(BENGHAZI, Libya) -- A car explosion Monday in the Libyan city where the U.S. consulate came under siege last year claimed at least four lives while wounding more than a dozen other people.
Authorities in Benghazi say that the blast, which occurred two blocks from a hospital, may have been accidental, with the explosives inside the vehicle possibly intended for other locations.
A group calling itself the Islamist Front of Derna said it planted the car bombs, but there was no way to verify the claim posted on Facebook.
Over the past week, four empty police stations in Benghazi have been bombed, although no one has taken responsibility for those incidents. There are a number of possible culprits, including criminal gangs, loyalists of the late Col. Moammar Gadhafi or Islamists opposed to the dictator who was killed in October 2011.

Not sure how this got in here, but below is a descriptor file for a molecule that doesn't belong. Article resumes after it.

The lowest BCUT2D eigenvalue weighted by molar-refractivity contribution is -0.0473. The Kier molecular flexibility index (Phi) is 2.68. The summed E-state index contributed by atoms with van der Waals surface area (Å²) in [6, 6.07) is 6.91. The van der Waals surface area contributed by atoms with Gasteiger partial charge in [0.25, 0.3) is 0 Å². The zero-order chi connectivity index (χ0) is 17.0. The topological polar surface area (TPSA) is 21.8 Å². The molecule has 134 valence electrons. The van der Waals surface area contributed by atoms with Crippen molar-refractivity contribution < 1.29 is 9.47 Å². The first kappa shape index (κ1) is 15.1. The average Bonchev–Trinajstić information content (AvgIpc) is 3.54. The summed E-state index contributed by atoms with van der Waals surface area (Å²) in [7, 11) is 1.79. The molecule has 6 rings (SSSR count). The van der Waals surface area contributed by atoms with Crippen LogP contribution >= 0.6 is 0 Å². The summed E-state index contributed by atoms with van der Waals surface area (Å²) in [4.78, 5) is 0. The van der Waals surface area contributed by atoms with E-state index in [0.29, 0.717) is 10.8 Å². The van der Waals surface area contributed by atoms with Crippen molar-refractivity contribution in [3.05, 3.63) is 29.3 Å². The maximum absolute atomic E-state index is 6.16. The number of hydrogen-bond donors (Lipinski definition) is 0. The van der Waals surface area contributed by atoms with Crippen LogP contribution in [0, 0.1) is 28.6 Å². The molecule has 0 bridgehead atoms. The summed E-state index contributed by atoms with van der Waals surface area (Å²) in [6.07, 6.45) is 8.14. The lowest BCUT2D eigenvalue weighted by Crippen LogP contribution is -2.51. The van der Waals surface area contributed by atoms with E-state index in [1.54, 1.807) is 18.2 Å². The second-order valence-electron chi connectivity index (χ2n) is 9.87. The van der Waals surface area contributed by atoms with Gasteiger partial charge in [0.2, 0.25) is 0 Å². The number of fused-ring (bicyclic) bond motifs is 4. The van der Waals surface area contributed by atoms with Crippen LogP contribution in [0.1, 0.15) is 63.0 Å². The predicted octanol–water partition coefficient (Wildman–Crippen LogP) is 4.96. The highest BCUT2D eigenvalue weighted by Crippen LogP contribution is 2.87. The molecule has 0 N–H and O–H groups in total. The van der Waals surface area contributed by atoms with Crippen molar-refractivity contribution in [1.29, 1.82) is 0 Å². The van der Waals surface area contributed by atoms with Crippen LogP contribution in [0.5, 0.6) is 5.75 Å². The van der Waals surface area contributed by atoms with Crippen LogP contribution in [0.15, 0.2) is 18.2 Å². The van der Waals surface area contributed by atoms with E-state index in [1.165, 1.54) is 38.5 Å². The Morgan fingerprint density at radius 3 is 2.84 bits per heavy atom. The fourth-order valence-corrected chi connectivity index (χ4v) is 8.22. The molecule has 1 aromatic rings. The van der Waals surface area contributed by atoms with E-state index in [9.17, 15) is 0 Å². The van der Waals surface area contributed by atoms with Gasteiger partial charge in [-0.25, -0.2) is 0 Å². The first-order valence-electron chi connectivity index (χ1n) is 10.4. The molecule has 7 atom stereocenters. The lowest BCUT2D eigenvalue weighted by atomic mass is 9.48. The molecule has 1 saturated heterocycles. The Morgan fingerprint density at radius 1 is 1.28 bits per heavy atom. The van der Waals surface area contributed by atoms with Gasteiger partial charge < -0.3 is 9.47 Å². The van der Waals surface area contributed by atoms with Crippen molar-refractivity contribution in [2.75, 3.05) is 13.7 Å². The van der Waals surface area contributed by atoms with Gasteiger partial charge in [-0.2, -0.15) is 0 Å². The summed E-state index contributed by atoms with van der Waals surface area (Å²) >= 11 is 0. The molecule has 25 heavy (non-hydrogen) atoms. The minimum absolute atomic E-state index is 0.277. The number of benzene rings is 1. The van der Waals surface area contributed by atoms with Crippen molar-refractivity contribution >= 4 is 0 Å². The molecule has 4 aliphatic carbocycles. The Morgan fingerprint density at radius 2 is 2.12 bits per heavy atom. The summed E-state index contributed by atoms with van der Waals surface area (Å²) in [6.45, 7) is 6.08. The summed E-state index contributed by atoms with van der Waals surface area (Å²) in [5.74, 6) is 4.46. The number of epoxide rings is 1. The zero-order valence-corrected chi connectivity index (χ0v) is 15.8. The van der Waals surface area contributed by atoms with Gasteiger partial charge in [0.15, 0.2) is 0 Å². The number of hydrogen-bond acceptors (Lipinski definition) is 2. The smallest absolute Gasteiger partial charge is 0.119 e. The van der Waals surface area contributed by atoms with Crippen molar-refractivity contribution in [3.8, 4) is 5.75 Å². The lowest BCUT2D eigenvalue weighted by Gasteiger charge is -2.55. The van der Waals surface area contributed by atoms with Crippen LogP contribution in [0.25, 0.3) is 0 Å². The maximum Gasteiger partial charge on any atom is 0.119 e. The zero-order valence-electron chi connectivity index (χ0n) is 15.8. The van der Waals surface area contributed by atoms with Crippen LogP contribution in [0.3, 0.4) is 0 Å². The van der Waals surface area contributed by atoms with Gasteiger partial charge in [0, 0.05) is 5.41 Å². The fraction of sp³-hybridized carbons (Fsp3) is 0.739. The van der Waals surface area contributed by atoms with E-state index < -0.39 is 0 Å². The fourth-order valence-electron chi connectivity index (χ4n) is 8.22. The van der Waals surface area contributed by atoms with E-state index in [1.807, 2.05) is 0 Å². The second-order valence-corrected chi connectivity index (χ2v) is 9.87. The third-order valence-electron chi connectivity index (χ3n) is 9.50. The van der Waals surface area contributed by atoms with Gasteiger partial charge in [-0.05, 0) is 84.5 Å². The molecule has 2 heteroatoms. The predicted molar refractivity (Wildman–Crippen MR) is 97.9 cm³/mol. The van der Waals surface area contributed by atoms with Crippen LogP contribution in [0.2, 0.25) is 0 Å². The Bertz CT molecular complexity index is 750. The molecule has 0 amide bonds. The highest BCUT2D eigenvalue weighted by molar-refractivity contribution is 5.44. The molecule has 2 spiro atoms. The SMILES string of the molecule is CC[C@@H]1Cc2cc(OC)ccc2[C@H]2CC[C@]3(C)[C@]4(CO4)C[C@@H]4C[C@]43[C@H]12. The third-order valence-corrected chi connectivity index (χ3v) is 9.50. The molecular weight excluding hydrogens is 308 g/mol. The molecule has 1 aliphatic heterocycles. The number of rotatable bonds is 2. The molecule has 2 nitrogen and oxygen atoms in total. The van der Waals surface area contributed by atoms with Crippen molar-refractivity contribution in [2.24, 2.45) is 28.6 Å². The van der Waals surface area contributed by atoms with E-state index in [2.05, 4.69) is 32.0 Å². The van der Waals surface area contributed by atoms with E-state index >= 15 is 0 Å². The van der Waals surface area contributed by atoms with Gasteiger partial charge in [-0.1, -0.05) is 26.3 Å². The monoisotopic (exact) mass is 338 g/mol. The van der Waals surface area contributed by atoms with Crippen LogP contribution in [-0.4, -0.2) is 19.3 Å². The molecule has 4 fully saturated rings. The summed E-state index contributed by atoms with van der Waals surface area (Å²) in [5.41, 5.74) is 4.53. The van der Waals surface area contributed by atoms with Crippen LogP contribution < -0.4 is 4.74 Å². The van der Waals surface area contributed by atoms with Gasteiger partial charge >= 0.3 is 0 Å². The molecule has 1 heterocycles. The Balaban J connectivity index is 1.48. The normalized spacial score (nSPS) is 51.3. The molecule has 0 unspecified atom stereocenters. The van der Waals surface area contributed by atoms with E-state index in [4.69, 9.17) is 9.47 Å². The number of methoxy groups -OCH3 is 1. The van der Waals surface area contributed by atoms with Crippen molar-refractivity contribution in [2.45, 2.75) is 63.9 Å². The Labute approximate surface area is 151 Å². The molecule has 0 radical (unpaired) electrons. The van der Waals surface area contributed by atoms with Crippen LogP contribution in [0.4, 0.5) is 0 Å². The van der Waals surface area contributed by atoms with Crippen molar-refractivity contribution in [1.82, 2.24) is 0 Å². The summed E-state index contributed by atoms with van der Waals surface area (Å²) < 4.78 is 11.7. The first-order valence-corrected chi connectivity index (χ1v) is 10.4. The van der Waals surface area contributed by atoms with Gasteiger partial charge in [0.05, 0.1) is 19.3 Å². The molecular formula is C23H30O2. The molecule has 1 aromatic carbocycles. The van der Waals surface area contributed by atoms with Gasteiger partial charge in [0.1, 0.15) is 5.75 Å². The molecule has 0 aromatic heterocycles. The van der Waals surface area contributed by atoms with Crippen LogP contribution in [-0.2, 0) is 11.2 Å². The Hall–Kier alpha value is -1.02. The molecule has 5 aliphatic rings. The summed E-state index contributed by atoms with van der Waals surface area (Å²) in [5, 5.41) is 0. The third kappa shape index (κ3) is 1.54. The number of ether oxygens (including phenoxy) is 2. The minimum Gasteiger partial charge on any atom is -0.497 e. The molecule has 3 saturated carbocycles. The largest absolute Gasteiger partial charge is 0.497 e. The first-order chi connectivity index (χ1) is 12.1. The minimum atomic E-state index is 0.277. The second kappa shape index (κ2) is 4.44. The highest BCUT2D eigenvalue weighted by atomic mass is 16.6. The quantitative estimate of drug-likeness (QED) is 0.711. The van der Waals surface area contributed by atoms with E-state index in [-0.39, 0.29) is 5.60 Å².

What is more obvious is that Libyans are growing increasingly frustrated with the central government in Tripoli, contending that it's not strong enough to provide security from criminal and terrorist factions.
Monday's bombing in Benghazi was the first in recent memory that resulted in civilian casualties.
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